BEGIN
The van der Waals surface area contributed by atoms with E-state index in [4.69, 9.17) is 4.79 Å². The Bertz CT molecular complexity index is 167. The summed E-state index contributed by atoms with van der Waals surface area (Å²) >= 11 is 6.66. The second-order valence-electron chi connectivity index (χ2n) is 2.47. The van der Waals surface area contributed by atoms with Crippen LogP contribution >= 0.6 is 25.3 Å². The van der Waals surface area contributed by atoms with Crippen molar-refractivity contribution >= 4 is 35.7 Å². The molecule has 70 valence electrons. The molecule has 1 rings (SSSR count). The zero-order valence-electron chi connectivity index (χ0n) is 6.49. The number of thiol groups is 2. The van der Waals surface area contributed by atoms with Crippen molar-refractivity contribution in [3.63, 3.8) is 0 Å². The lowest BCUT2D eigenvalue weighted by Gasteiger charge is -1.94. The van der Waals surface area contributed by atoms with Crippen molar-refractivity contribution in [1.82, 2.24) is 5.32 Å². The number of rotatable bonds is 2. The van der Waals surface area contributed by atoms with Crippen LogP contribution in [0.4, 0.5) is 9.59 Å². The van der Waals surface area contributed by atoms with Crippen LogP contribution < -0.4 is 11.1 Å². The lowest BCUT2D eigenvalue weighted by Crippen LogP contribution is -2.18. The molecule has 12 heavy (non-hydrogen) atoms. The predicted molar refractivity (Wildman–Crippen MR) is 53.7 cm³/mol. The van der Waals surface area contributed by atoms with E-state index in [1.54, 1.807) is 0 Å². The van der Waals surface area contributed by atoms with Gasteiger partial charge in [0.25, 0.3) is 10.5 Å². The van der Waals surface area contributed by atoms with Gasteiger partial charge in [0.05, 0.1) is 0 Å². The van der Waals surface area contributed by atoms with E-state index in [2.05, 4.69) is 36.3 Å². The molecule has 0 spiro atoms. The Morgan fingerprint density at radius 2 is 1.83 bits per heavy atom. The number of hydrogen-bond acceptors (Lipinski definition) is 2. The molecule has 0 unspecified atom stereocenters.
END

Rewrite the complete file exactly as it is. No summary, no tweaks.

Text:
The van der Waals surface area contributed by atoms with E-state index in [4.69, 9.17) is 4.79 Å². The Bertz CT molecular complexity index is 167. The summed E-state index contributed by atoms with van der Waals surface area (Å²) >= 11 is 6.66. The second-order valence-electron chi connectivity index (χ2n) is 2.47. The van der Waals surface area contributed by atoms with Crippen LogP contribution >= 0.6 is 25.3 Å². The van der Waals surface area contributed by atoms with Crippen molar-refractivity contribution >= 4 is 35.7 Å². The molecule has 70 valence electrons. The molecule has 1 rings (SSSR count). The zero-order valence-electron chi connectivity index (χ0n) is 6.49. The number of thiol groups is 2. The van der Waals surface area contributed by atoms with Crippen molar-refractivity contribution in [3.63, 3.8) is 0 Å². The lowest BCUT2D eigenvalue weighted by Gasteiger charge is -1.94. The van der Waals surface area contributed by atoms with Crippen molar-refractivity contribution in [1.82, 2.24) is 5.32 Å². The number of rotatable bonds is 2. The van der Waals surface area contributed by atoms with Crippen LogP contribution in [0.4, 0.5) is 9.59 Å². The van der Waals surface area contributed by atoms with Crippen LogP contribution < -0.4 is 11.1 Å². The lowest BCUT2D eigenvalue weighted by Crippen LogP contribution is -2.18. The molecule has 12 heavy (non-hydrogen) atoms. The predicted molar refractivity (Wildman–Crippen MR) is 53.7 cm³/mol. The van der Waals surface area contributed by atoms with E-state index in [1.54, 1.807) is 0 Å². The van der Waals surface area contributed by atoms with Gasteiger partial charge in [0.25, 0.3) is 10.5 Å². The van der Waals surface area contributed by atoms with Gasteiger partial charge in [0.05, 0.1) is 0 Å². The van der Waals surface area contributed by atoms with E-state index in [2.05, 4.69) is 36.3 Å². The molecule has 0 spiro atoms. The Morgan fingerprint density at radius 2 is 1.83 bits per heavy atom. The number of hydrogen-bond acceptors (Lipinski definition) is 2. The molecule has 0 unspecified atom stereocenters.